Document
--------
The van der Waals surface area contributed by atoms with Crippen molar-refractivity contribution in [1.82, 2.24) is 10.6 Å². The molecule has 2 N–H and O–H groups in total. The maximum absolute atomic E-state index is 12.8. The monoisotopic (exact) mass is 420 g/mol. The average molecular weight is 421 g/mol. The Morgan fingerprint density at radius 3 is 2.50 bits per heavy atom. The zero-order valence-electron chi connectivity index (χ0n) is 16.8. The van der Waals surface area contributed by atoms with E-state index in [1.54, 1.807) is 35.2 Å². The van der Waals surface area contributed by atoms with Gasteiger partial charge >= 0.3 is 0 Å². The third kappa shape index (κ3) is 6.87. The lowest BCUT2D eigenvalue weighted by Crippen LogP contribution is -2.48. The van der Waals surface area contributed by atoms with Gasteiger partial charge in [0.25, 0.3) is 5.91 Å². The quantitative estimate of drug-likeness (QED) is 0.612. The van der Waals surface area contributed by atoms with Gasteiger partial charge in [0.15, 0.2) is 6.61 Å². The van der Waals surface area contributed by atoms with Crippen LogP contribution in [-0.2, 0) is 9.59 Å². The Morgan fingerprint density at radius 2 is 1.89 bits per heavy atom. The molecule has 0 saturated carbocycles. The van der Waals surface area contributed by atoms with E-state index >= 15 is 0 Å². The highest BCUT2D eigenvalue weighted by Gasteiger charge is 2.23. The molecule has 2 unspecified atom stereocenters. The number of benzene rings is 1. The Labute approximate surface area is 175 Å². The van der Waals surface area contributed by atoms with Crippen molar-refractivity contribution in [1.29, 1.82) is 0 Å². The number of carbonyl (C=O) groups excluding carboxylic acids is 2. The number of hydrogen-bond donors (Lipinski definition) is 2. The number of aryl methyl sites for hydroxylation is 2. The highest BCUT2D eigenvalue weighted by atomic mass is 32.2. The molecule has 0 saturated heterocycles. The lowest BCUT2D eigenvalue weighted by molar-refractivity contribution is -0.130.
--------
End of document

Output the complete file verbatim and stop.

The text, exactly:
The van der Waals surface area contributed by atoms with Crippen molar-refractivity contribution in [1.82, 2.24) is 10.6 Å². The molecule has 2 N–H and O–H groups in total. The maximum absolute atomic E-state index is 12.8. The monoisotopic (exact) mass is 420 g/mol. The average molecular weight is 421 g/mol. The Morgan fingerprint density at radius 3 is 2.50 bits per heavy atom. The zero-order valence-electron chi connectivity index (χ0n) is 16.8. The van der Waals surface area contributed by atoms with E-state index in [1.54, 1.807) is 35.2 Å². The van der Waals surface area contributed by atoms with Gasteiger partial charge >= 0.3 is 0 Å². The third kappa shape index (κ3) is 6.87. The lowest BCUT2D eigenvalue weighted by Crippen LogP contribution is -2.48. The van der Waals surface area contributed by atoms with Gasteiger partial charge in [0.25, 0.3) is 5.91 Å². The quantitative estimate of drug-likeness (QED) is 0.612. The van der Waals surface area contributed by atoms with Gasteiger partial charge in [0.15, 0.2) is 6.61 Å². The van der Waals surface area contributed by atoms with Crippen LogP contribution in [-0.2, 0) is 9.59 Å². The Morgan fingerprint density at radius 2 is 1.89 bits per heavy atom. The molecule has 0 saturated carbocycles. The van der Waals surface area contributed by atoms with E-state index >= 15 is 0 Å². The highest BCUT2D eigenvalue weighted by Gasteiger charge is 2.23. The molecule has 2 unspecified atom stereocenters. The number of benzene rings is 1. The Labute approximate surface area is 175 Å². The van der Waals surface area contributed by atoms with Crippen molar-refractivity contribution in [1.29, 1.82) is 0 Å². The number of carbonyl (C=O) groups excluding carboxylic acids is 2. The number of hydrogen-bond donors (Lipinski definition) is 2. The number of aryl methyl sites for hydroxylation is 2. The highest BCUT2D eigenvalue weighted by atomic mass is 32.2. The molecule has 0 saturated heterocycles. The lowest BCUT2D eigenvalue weighted by molar-refractivity contribution is -0.130.